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The power of online panel paradata to predict unit nonresponse and voluntary attrition in a longitudinal design

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journal contribution
posted on 2023-05-21, 13:25 authored by Sebastian Kocar, Biddle, N
The objective of this study is to identify factors affecting participation rates, i.e., nonresponse and voluntary attrition rates, and their predictive power in a probability-based online panel. Participation for this panel had already been investigated in the literature according to the socio-demographic and socio-psychological characteristics of respondents and different types of paradata, such as device type or questionnaire navigation, had also been explored. In this study, the predictive power of online panel participation paradata was instead evaluated, which was expected (at least in theory) to offer even more complex insight into respondents' behavior over time. This kind of paradata would also enable the derivation of longitudinal variables measuring respondents' panel activity, such as survey outcome rates and consecutive waves with a particular survey outcome prior to a wave (e.g., response, noncontact, refusal), and could also be used in models controlling for unobserved heterogeneity. Using the Life in Australia participation data for all recruited members for the first 30 waves, multiple linear, binary logistic and panel random-effect logit regression analyses were carried out to assess socio-demographic and online panel paradata predictors of nonresponse and attrition that were available and contributed to the accuracy of prediction and the best statistical modeling. The proposed approach with the derived paradata predictors and random-effect logistic regression proved to be reasonably accurate for predicting nonresponse-with just 15 waves of online panel paradata (even without sociodemographics) and logit random-effect modeling almost four out of five nonrespondents could be correctly identified in the subsequent wave.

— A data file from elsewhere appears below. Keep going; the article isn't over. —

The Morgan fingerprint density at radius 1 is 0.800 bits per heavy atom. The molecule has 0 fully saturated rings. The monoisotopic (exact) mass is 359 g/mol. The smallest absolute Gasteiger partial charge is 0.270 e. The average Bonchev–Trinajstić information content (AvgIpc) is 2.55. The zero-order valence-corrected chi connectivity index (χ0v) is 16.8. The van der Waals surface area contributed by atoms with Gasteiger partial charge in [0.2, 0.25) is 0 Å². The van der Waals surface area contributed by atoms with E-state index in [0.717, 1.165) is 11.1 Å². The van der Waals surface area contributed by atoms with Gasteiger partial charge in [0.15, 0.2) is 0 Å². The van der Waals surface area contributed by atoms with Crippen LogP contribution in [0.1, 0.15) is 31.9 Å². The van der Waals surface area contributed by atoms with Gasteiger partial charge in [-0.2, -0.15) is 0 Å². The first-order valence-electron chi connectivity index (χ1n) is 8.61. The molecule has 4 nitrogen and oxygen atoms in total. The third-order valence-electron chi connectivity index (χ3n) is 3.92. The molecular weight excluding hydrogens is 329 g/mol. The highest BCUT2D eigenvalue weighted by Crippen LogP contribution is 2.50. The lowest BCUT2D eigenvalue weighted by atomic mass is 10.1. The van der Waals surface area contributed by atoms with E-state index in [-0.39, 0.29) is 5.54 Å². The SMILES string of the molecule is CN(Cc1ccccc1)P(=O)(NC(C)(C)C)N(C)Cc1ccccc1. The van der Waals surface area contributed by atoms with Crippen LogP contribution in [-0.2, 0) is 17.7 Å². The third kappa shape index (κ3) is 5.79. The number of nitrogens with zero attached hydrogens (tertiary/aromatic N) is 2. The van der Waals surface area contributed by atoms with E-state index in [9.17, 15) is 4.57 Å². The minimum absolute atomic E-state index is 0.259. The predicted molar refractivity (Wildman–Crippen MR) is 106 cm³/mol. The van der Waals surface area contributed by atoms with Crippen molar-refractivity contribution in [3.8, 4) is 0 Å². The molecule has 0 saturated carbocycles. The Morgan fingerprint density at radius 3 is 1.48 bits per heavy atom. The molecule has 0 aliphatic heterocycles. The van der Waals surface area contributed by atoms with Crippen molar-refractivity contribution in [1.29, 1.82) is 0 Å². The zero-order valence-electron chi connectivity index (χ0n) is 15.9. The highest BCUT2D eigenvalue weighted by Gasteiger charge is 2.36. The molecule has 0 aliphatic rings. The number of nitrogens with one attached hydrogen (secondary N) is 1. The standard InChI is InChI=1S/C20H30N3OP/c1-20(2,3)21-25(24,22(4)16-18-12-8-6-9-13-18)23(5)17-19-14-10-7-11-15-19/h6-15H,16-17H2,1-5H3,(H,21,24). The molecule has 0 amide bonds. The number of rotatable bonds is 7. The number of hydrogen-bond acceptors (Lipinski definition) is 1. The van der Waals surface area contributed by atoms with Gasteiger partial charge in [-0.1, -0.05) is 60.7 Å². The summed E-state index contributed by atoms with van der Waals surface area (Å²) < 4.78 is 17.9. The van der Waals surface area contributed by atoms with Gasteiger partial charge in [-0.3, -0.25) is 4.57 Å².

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Quality and Quantity






Springer Netherlands

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© 2022 The Author(s) This article is licensed under a Creative Commons Attribution 4.0 International (CC BY 4.0) License, ( which permits use, sharing, adaptation, distribution and reproduction in any medium or format, as long as you give appropriate credit to the original author(s) and the source, provide a link to the Creative Commons licence, and indicate if changes were made.

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